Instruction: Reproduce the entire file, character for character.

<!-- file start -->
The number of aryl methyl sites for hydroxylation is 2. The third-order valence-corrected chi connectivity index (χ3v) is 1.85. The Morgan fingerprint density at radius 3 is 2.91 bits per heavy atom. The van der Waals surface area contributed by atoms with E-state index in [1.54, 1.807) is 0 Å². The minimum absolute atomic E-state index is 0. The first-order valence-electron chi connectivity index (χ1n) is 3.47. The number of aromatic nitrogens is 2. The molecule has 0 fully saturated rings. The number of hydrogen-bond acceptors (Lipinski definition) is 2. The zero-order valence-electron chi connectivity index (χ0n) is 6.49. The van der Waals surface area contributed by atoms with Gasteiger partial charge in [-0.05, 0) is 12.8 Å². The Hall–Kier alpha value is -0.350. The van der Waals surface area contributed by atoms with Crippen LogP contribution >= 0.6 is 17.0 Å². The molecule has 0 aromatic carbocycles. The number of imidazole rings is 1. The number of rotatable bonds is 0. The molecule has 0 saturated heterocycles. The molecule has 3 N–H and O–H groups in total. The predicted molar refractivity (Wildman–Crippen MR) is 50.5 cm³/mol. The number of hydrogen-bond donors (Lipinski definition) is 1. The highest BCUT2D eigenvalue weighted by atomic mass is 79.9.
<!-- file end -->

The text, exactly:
The number of aryl methyl sites for hydroxylation is 2. The third-order valence-corrected chi connectivity index (χ3v) is 1.85. The Morgan fingerprint density at radius 3 is 2.91 bits per heavy atom. The van der Waals surface area contributed by atoms with E-state index in [1.54, 1.807) is 0 Å². The minimum absolute atomic E-state index is 0. The first-order valence-electron chi connectivity index (χ1n) is 3.47. The number of aromatic nitrogens is 2. The molecule has 0 fully saturated rings. The number of hydrogen-bond acceptors (Lipinski definition) is 2. The zero-order valence-electron chi connectivity index (χ0n) is 6.49. The van der Waals surface area contributed by atoms with Gasteiger partial charge in [-0.05, 0) is 12.8 Å². The Hall–Kier alpha value is -0.350. The van der Waals surface area contributed by atoms with Crippen LogP contribution >= 0.6 is 17.0 Å². The molecule has 0 aromatic carbocycles. The number of imidazole rings is 1. The number of rotatable bonds is 0. The molecule has 0 saturated heterocycles. The molecule has 3 N–H and O–H groups in total. The predicted molar refractivity (Wildman–Crippen MR) is 50.5 cm³/mol. The number of hydrogen-bond donors (Lipinski definition) is 1. The highest BCUT2D eigenvalue weighted by atomic mass is 79.9.